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The Pawns Count
Continued from page 32.
this bloke’s different. He done it too thick, and he’s got the public squealing. Now if we could get him out for long enough, he's the man for your job. Come right along, boss.”
TT E rose heavily to his feet, crossed
*■ the room, and threw open the door of what was little more than a cupboard at the further end. The place was in darkness, but a human form sprang suddenly upright. His white face and glaring eyes were the only visible objects in a shroud of darkness.
“That’s all right, kid,” the Irishman said soothingly. “No cops yet. This is a gentleman on business. Wait till I fix a light.”
He stepped back, and brought a candle from the table at which he had been seated. Fischer helped him light it, and by degrees the interior of the little apartment was illuminated. Its contents were almost negligible — there was simply a foul piece of rug in the corner, and a broken chair. With his back to the wall crouched a slim, apparently young man, with a perfectly bloodless face and black eyes under which were blue lines. His clothes were torn and covered with dust, as though he had dragged himself about the floor, and one of his hands was bleeding.
“The gentleman’s on business, Jake,” his host repeated.
“Give me some whisky,” the young man mumbled.
The Irishman shaded his eyes.
“Holy Moses! why you’ve finished that bottle!” he exclaimed.
“It’s like water,” the fugitive replied in a hot whisper. “I drink and I feel nothing, I taste nothing—I forget nothing! Give me something stronger.”
He tossed off without hesitation the tumbler half full of whisky which his guardian fetched him. Then he came out.
“I’m sick of this,” he declared. “I’ll sit
at your table. It’s no use talking to me of jobs,” he went on. “I couldn’t get out of here. I made for the docks, but they headed me off. They know where I am. They’ll get me sooner or later.”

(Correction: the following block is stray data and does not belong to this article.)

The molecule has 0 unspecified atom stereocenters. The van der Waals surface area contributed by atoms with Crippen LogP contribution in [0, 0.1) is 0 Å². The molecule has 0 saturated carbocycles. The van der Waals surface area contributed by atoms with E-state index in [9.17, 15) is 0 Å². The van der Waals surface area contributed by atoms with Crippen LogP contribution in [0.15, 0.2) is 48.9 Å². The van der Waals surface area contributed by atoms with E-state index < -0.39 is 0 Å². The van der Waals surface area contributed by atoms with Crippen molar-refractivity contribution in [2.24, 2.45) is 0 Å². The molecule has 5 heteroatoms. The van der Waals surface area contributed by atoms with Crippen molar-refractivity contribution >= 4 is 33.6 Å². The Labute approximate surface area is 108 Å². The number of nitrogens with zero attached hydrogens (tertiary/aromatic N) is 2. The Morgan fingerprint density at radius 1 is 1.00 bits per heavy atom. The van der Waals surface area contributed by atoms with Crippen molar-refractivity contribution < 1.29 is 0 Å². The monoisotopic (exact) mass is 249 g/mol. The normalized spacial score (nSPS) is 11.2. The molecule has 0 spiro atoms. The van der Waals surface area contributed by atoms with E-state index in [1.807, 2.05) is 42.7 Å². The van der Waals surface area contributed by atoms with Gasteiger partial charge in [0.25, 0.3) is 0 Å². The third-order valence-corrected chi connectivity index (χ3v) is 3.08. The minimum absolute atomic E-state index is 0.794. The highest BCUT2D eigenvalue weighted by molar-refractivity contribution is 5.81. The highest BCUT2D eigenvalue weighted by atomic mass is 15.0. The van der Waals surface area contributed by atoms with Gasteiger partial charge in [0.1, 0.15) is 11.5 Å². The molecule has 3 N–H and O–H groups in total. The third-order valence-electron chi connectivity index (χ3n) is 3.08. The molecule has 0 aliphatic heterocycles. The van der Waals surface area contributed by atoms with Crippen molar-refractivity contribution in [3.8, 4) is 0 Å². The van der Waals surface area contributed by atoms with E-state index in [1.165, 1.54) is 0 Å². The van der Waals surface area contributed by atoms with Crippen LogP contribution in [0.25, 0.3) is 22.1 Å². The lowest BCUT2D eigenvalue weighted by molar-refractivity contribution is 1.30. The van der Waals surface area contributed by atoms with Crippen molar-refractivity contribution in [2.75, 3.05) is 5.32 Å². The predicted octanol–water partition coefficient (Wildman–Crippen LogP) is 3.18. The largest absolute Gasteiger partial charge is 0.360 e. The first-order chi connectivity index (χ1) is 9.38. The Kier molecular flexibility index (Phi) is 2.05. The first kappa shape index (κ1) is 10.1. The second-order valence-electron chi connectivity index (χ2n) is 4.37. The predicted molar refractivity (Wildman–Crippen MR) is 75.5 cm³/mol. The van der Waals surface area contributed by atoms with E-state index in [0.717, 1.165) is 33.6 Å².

“Yes, they’ll have you right enough,” the Irishman assented; “but if there was any chance in the world, this gent could give it to you. He’s got a job he wants done up amongst the swells in Fifth Avenue, and there’s money enough in it to buy Anna herself, if you want her. Anna’s our real toff down here,” he explained, turning to Fischer, “and all the boys are crazy about her.”
Jake shook his head, unimpressed. Ha fixed his eyes upon Fischer, moistened his lips a little, and spoke in a sort of croaky whisper.
“Money’s no use to me,” he said, “nor women either—I’m through with them. You know what I done? I killed my girl. That’s what I’m going to the chair for. But if I could get out of this, I’d do your job. I’m kind of hating people. I can’t get my girl’s face out of my mind. Perhaps if I did your job I’d have another one to think about.”
“Pleasant company, ain’t he?” the Irishman grunted. “He’s the real goods.” Fischer stared at the young man as though fascinated. He seemed beyond any outside human comprehension. Their host was sitting with his hands in his pockets and his feet on another chair. The braces hung from his shoulders upon the floor, his collarless shirt had fallen a little open. His face, with its little tuft of red side-whiskers and unshaven chin, was reminiscent of the forests.